The government is pushing to strip the teeth from a nuclear safety rule that imposes a 40-year limit on the operational lifespan of reactors in Japan.
By doing so, it is ignoring the grim reality that its program to establish a nuclear fuel recycling system is bankrupt.
Furthermore, the government is quietly supporting moves that effectively eviscerate long-established promises between utilities operating reactors and local governments of the nuclear host communities.
The government is pursuing an extremely irresponsible policy of extending the lives of many aging reactors.
The process is moving forward to win the consent of local governments needed to restart three currently offline reactors in Fukui Prefecture operated by Kansai Electric Power Co. (KEPCO), which have been in service for more than four decades.
They are the No. 1 and No. 2 reactors at the Takahama nuclear power plant and the No. 3 reactor at the Mihama nuclear plant, operated by the Osaka-based electric utility.
After these reactors cleared the regulatory inspection by the Nuclear Regulation Authority (NRA), the mayors of Takahama and Mihama, the towns in the prefecture where the plants are located, and the town assemblies, respectively, agreed to KEPCO’s plans to bring the reactors back on stream.
All that remains is to obtain approval from Fukui Governor Tatsuji Sugimoto and the prefectural assembly.
In the late 1990s, the utility promised the Fukui Prefecture governor at the time to build an interim storage facility for spent nuclear fuel stored at the plants outside the prefecture.
But the company has yet to deliver on the promise even though it set a deadline of 2018 and then pushed it back to 2020. The Fukui prefectural government refused to start talks with KEPCO over the utility’s plans to restart the reactors, citing the company’s failure to keep the promise.
But KEPCO recently made a move to break the impasse.
Takashi Morimoto, president of KEPCO, visited the Fukui governor on Feb. 12 and cited an interim storage facility for spent nuclear fuel under construction in Mutsu, Aomori Prefecture, as a possible “option,” adding that the decision will be made by 2023.
Morimoto said KEPCO is considering participating in the joint use of the interim storage facility, jointly being built by Tokyo Electric Power Co. and Japan Atomic Power Co. The plan to allow all utilities that operate nuclear plants to use the facility was proposed at the end of last year by the Federation of Electric Power Companies of Japan, an industry group made up of 10 major power companies.
Even though the Mutsu municipal government has rejected KEPCO’s plan as “totally unacceptable,” Governor Sugimoto praised the utility’s proposal, saying it “demonstrates (the company’s) commitment (to its promise),” and urged the prefectural assembly to consider the proposal.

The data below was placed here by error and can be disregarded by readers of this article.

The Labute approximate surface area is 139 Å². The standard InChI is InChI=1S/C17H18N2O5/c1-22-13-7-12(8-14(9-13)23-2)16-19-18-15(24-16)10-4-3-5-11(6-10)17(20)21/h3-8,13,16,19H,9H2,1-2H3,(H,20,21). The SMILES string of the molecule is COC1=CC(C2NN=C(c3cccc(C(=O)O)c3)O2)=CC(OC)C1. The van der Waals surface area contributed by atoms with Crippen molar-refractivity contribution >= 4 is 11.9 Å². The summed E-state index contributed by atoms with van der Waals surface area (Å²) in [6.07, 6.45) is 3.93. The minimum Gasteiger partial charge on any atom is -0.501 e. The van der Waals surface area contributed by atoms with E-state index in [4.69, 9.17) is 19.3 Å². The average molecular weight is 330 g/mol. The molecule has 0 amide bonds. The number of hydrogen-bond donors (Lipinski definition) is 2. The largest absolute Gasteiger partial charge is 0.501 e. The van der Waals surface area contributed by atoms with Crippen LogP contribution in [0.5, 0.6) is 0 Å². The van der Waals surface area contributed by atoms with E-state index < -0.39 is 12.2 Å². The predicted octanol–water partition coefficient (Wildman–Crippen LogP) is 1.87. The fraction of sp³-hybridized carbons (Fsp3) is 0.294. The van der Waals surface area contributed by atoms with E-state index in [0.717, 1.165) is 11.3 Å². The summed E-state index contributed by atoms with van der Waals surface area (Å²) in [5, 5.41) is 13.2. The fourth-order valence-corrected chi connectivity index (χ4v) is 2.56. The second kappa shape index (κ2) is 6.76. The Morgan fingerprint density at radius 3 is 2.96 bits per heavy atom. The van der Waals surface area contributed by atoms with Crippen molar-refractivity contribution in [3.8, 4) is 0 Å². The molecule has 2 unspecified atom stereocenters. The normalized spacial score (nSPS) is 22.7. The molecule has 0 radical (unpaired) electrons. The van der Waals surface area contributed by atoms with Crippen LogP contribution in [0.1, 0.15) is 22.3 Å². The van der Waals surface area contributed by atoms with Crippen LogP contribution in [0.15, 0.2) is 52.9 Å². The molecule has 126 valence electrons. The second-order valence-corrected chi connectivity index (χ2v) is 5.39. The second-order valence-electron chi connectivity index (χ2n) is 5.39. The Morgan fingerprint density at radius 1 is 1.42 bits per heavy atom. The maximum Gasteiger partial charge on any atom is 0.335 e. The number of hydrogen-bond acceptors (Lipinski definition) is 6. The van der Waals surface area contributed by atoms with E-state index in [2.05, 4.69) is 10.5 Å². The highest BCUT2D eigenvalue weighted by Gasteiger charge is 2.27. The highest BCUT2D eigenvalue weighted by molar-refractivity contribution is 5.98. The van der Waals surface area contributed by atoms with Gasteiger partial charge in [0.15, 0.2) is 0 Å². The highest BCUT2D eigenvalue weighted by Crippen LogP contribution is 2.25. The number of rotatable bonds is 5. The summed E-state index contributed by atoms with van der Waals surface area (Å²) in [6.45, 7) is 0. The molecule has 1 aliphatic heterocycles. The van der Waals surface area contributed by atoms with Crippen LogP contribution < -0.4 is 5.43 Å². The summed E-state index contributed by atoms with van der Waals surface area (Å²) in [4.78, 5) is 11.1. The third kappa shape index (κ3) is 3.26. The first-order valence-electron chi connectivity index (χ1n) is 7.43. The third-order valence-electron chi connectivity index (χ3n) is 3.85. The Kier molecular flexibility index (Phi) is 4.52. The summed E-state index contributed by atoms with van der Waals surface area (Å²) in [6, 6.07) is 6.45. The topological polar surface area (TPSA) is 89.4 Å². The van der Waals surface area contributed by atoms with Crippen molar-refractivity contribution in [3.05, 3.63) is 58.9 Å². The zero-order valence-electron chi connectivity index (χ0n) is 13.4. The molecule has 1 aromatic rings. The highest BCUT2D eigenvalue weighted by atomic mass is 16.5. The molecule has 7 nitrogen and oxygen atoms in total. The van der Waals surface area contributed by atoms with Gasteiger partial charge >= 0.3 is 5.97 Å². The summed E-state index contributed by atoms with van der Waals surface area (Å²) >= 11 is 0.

The series of actions taken by the utility and the governor are clearly designed to effectively shelve or obscure their policies concerning related issues that have been presented to people in the prefecture.
The meeting between Morimoto and Sugimoto was also attended by Shin Hosaka, commissioner of the Agency for Natural Resources and Energy, an agency under the Ministry of Economy, Trade and Industry, which regulates the power industry. Hosaka pledged to provide support for the plan to bring the reactors back online.
Economy, Trade and Industry Minister Hiroshi Kajiyama also participated in the meeting online and asked the governor to cooperate with the plan.
These facts underscore how nuclear power generation has been promoted by electric utilities in line with the national policy.
The government’s program to establish a system for recovering plutonium from spent nuclear fuel for recycling back into new fuel has clearly reached a dead end.
Unless a radical policy change is made, spent nuclear fuel could end up piling up without any workable plan for safe storage and disposal.
Concerns about this situation are apparently behind the stances of the city of Mutsu and Fukui Prefecture toward this matter.
The government is acting in an egregiously irresponsible manner.
The rule to limit the lives of nuclear reactors to 40 years was introduced after the 2011 catastrophic accident at the Fukushima No. 1 nuclear power plant.
But a provision that allows one extension of the legal lifespan by up to 20 years in exceptional cases, introduced in response to concerns about a power shortage, has been widely exploited to keep aging reactors operating years or even decades beyond the 40-year cap.
The national and local governments as well as the operators of aging reactors should now make and carry out the decision to discard the hopeless nuclear power policy and start seeking a realistic solution.
–The Asahi Shimbun, Feb. 18